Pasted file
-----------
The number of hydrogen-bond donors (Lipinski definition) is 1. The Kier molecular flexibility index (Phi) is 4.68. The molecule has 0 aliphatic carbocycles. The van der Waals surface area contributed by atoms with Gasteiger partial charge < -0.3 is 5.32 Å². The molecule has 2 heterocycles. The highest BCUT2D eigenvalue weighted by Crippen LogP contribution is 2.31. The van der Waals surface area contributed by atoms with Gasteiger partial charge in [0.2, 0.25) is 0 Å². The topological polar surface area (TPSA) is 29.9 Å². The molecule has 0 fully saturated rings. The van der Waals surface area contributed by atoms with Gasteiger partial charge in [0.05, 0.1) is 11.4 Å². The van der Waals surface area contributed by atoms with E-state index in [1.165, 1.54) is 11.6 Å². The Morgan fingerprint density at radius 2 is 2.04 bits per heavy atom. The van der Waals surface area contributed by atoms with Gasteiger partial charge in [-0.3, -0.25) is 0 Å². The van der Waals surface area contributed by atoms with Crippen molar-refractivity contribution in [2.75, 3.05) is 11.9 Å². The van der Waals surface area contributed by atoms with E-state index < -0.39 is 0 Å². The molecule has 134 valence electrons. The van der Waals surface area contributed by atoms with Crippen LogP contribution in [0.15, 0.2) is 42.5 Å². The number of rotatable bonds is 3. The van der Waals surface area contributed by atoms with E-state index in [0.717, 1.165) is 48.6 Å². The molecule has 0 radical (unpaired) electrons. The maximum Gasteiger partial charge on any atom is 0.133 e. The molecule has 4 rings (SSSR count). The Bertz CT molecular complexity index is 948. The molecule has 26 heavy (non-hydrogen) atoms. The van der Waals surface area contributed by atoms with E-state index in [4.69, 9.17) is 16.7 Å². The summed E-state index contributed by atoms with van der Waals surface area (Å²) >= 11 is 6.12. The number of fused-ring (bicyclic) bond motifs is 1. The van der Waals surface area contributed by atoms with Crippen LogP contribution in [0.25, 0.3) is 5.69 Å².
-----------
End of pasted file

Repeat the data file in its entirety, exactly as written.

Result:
The number of hydrogen-bond donors (Lipinski definition) is 1. The Kier molecular flexibility index (Phi) is 4.68. The molecule has 0 aliphatic carbocycles. The van der Waals surface area contributed by atoms with Gasteiger partial charge < -0.3 is 5.32 Å². The molecule has 2 heterocycles. The highest BCUT2D eigenvalue weighted by Crippen LogP contribution is 2.31. The van der Waals surface area contributed by atoms with Gasteiger partial charge in [0.2, 0.25) is 0 Å². The topological polar surface area (TPSA) is 29.9 Å². The molecule has 0 fully saturated rings. The van der Waals surface area contributed by atoms with Gasteiger partial charge in [0.05, 0.1) is 11.4 Å². The van der Waals surface area contributed by atoms with E-state index in [1.165, 1.54) is 11.6 Å². The Morgan fingerprint density at radius 2 is 2.04 bits per heavy atom. The van der Waals surface area contributed by atoms with Gasteiger partial charge in [-0.3, -0.25) is 0 Å². The van der Waals surface area contributed by atoms with Crippen molar-refractivity contribution in [2.75, 3.05) is 11.9 Å². The van der Waals surface area contributed by atoms with E-state index < -0.39 is 0 Å². The molecule has 134 valence electrons. The van der Waals surface area contributed by atoms with Crippen LogP contribution in [0.15, 0.2) is 42.5 Å². The number of rotatable bonds is 3. The van der Waals surface area contributed by atoms with E-state index in [0.717, 1.165) is 48.6 Å². The molecule has 0 radical (unpaired) electrons. The maximum Gasteiger partial charge on any atom is 0.133 e. The molecule has 4 rings (SSSR count). The Bertz CT molecular complexity index is 948. The molecule has 26 heavy (non-hydrogen) atoms. The van der Waals surface area contributed by atoms with E-state index in [4.69, 9.17) is 16.7 Å². The summed E-state index contributed by atoms with van der Waals surface area (Å²) >= 11 is 6.12. The number of fused-ring (bicyclic) bond motifs is 1. The van der Waals surface area contributed by atoms with Crippen LogP contribution in [0.25, 0.3) is 5.69 Å².